Thursday, 16 May 2019

Tyneham Village


This is a village lost in time, a ghost village that was taken over just before Christmas 1943 by the war office for use as firing ranges for training troops. 225 people were displaced, the popular belief is that the last person to leave,  left this note on the church door.

Please treat the church and houses with care; we have given up our homes where many of us lived for generations to help win the war to keep men free. We shall return one day and thank you for treating the village kindly. 

Since then the army has formally taken this village and surrounding area of land over as a firing range and training ground. They will never come back, many have tried to get the army and government to fill full their promise that they would be allowed back once the war was finished but to no avail. 


Originally it was said they had 48 hours to leave the village but I found a letter from the War Office that is dated 17th November, explaining what is going to happen and giving then enough time to find alternative homes or getting assistance from the government to settle somewhere else. So they did have roughly a month, even that is quite a short time to be uprooted and have to start a new life somewhere away from all you know.

Arriving at the village we were meet by Dan and Alex, Dan wanted to take JB and Alex wanted what Susan always takes with, a picnic. Claudia commented that they had been around the village twice and were ready to go to a local pub, they were starving. We had a walk around the deserted school and houses before braving the single track lane out of the valley. Quite an extraordinary village that is truly lost in time. The school has examples of the children’s work on the desks and homework on the blackboard. The pen and ink on the desks did bring back memories of my days gone bye. 


Talking of Gary, he played his first cricket match for Broadstone CC yesterday. Father and son played in the same team and Dan scored a good few runs while Gary was exceptionally economical with the bat. Gary did take a good catch and his fielding was above average, he is young, he is keen, let him play, he will mature.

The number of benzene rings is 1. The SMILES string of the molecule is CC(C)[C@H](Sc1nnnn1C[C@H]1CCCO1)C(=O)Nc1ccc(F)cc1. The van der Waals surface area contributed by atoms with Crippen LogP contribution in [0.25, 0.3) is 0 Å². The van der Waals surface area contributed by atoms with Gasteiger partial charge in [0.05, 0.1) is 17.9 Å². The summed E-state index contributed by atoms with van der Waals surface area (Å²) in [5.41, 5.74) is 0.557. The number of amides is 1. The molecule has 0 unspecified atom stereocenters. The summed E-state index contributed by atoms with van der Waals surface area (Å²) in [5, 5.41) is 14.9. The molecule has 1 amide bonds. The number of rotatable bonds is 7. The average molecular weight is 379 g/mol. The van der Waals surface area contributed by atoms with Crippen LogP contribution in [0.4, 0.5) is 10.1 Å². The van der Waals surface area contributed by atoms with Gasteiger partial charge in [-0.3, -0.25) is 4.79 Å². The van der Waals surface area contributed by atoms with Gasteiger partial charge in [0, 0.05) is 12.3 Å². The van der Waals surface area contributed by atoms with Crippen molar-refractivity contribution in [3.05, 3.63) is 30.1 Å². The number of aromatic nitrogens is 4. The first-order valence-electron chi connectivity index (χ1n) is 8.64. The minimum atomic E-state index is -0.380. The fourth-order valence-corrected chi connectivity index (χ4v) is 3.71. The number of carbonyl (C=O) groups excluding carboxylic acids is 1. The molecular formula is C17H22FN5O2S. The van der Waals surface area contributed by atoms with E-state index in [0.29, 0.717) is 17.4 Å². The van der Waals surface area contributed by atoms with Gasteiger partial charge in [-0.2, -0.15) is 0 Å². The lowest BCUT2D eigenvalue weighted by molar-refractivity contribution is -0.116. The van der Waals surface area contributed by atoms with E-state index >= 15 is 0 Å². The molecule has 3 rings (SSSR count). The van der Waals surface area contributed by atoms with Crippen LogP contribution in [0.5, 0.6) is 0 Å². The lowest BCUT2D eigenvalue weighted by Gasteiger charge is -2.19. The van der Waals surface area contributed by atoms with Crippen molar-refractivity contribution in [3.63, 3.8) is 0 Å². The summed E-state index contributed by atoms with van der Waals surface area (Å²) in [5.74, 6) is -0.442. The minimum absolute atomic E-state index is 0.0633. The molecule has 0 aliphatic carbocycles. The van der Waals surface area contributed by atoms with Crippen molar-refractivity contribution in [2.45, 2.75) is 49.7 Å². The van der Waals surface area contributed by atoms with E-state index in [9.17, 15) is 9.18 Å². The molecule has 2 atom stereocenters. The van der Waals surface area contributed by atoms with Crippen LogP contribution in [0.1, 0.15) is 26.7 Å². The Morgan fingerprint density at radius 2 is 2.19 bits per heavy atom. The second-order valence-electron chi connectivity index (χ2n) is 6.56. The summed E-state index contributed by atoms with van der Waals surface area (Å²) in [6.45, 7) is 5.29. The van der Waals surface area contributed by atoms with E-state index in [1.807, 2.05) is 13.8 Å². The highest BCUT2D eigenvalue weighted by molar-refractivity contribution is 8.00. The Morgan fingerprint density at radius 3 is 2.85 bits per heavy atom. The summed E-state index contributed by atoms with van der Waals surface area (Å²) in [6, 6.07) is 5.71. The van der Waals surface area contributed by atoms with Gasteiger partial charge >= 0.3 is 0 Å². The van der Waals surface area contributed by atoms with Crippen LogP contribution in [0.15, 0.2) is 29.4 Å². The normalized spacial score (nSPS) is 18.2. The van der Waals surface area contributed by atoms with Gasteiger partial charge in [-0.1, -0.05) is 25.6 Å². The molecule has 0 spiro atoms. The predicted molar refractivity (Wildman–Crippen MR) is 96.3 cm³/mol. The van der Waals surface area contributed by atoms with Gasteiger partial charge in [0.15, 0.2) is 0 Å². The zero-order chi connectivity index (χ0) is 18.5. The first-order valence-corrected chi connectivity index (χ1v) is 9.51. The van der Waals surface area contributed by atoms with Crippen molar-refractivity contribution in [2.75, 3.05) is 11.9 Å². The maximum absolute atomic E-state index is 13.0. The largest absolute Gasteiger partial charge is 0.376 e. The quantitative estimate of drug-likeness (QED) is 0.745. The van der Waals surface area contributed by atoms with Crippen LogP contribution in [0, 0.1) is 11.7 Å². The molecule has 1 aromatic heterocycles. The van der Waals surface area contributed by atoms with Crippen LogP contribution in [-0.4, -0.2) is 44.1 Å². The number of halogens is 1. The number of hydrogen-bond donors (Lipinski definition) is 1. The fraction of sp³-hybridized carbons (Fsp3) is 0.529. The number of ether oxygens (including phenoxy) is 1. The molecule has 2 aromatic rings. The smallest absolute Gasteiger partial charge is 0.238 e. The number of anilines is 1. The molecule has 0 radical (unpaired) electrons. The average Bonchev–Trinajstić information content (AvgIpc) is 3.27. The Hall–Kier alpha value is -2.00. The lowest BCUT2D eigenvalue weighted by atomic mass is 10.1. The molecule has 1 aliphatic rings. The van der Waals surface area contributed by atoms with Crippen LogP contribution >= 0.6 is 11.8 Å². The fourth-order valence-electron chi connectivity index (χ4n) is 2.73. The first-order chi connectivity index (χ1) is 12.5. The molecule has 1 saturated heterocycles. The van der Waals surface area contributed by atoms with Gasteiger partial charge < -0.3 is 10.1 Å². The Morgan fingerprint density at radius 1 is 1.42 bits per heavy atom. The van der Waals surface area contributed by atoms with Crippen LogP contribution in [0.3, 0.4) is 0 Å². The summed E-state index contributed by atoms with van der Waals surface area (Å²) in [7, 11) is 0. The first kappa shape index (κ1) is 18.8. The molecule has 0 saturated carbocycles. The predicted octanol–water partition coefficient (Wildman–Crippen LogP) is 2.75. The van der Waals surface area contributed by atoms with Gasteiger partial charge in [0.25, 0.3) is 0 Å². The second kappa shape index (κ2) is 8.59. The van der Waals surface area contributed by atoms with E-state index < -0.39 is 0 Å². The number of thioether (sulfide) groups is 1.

Monday, 6 May 2019

Bank Holiday Cricket


Is it just my imagination or are these weekends getting busier? Took Friday sort of off in preparation for a quiet bank holiday weekend and it is now Sunday morning and frankly I am exhausted. 


We went to the Breeze VW and had a look at the T-Cross and Susan loves it. The journey begins again, hopefully it all ends in smiles. Now in  Nero’s, calming down, with a double espresso and a pastry. In all fairness the T-Cross is just a little bigger than the Polo and would be easier to park than the T-Roc. 

Apart from the car looking and admiring, Saturday I walked Jenson on a very cold beach,  5 deg C and a brisk breeze, maybe packed those winter willies away too soon. All family breakfast at Sandbanks Cafe, well excluding Susan who was with, you guessed it, Vivien. Claudia, Kate, Alex, Michael, Gary and I enjoyed a very leisurely full English breakfast, except for Kate, dry scones and orange juice, being her breakfast of choice. 

Amongst all this activity we also went to Boots and ordered some sunglasses for me and made and appointment to try contact lenses. Gary has said it does take a day or many to get use to touching your eyeball, but I am open to new technology and this form of technology has been around for a while. 


A blast from the past, Dan was asked to play in his first adult cricket match for the Saturday 2nd team. Packed the folding chairs, dog, jackets and enthusiasm and set off just after 2pm. The game was at Delph Woods, an idea venue for cricket. The field is in the middle of the woods and surrounded by old tree and wood vegetation. With Michael and Robert we played many a game there. We watched and clapped and hoped he would do well, he must have been a little nervous but he came through with flying colours. Did not drop any catches and batted for about three overs, scoring a good solid 9 runs. Unfortunately the top order collapsed and they lost by about 100 runs in the end. 

Michael and Gary enjoyed a fine pint or two later on in the game and I do believe they tried to get a Mexican wave going but as there were only a handful of spectators it was doomed to failure before it started. They enjoyed it, which is what an afternoon watching cricket is all about. 

Now we are off to Lulworth Cove, very picturesque, fishing village just an hour down the coast. All piled into the Zafira and took off just after 12:30. Well, it always was a 11am start, so not that late. More in the next blog.